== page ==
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What 1 Million U.S. Covid Deaths Mean

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The Covid-19 pandemic is unequivocally the largest mass casualty event in U.S. history.

That fact gained more credence when the Centers for Disease Control and Prevention (CDC) reported that the U.S. recently surpassed 1 million deaths attributed to the disease on death certificates.

Covid-19 has snatched more American lives than World Wars I and II combined. The death toll also exceeds the individual populations of U.S. cities such as Jacksonville, Indianapolis, Charlotte, San Francisco, Seattle, Denver, and Boston.

What’s more, about 43% and 33% more people have died from Covid-19 than those from the HIV/AIDS epidemic and Civil War, respectively.

We tried to find another event comparable to the pandemic in terms of sheer loss of life. Slavery in America and the aftereffects of Jim Crow could qualify, but no reliable death toll estimate of those events exist.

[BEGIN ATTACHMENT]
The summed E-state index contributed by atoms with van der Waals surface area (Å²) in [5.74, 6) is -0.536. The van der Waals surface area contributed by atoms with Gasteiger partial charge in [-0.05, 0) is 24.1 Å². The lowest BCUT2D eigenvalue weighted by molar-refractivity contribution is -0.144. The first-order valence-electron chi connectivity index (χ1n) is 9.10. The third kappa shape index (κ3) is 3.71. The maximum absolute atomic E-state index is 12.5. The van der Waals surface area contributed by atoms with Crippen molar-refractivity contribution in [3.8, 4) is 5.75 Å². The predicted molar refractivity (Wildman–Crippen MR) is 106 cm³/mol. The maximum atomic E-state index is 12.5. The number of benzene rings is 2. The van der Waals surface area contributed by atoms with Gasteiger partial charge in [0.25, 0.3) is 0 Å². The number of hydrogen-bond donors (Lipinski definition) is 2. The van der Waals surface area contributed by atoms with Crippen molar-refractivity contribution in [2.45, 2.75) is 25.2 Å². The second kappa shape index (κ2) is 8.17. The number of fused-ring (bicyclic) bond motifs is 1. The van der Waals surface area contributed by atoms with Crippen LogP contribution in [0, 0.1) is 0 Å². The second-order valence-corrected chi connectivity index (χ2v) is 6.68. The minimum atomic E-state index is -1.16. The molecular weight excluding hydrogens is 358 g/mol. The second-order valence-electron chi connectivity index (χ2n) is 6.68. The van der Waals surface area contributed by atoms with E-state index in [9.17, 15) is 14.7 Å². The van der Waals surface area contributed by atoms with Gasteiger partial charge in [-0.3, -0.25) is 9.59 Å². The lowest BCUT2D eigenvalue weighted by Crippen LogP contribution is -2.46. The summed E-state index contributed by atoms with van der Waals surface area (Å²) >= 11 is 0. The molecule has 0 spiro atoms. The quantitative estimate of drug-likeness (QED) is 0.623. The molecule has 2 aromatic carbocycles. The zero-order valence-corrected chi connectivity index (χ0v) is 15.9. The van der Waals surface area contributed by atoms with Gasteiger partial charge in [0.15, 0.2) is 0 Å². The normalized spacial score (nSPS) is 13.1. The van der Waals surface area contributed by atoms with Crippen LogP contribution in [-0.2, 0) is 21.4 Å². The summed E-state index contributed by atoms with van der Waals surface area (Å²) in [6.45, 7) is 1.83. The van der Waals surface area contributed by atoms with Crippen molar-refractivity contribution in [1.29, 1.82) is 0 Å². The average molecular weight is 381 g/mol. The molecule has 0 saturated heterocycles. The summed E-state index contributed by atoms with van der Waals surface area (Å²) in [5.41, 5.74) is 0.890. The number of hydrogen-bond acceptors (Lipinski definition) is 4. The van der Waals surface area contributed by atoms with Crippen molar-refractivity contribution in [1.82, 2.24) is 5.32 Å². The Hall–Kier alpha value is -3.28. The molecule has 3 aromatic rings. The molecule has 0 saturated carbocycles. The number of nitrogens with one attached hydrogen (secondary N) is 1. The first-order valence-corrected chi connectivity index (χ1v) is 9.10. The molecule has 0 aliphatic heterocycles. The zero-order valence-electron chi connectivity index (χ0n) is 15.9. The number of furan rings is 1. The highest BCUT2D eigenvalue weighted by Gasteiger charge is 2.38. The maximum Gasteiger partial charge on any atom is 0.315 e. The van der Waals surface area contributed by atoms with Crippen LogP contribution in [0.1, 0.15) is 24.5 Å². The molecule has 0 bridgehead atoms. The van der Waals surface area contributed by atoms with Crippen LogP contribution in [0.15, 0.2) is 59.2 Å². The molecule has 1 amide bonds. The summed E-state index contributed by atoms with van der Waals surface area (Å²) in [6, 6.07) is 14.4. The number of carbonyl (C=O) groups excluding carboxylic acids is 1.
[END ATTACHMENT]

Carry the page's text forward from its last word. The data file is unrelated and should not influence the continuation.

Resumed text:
With reports of a possible fall and winter Covid-19 resurgence on the horizon, there could be grimmer milestones to come in the not-too-distant future.

Here’s what 1 million U.S. Covid deaths mean compared to other great tragedies our nation has faced:

How the Covid-19 pandemic compares to other mass casualty events in U.S. history. Source/Black Men’s Health

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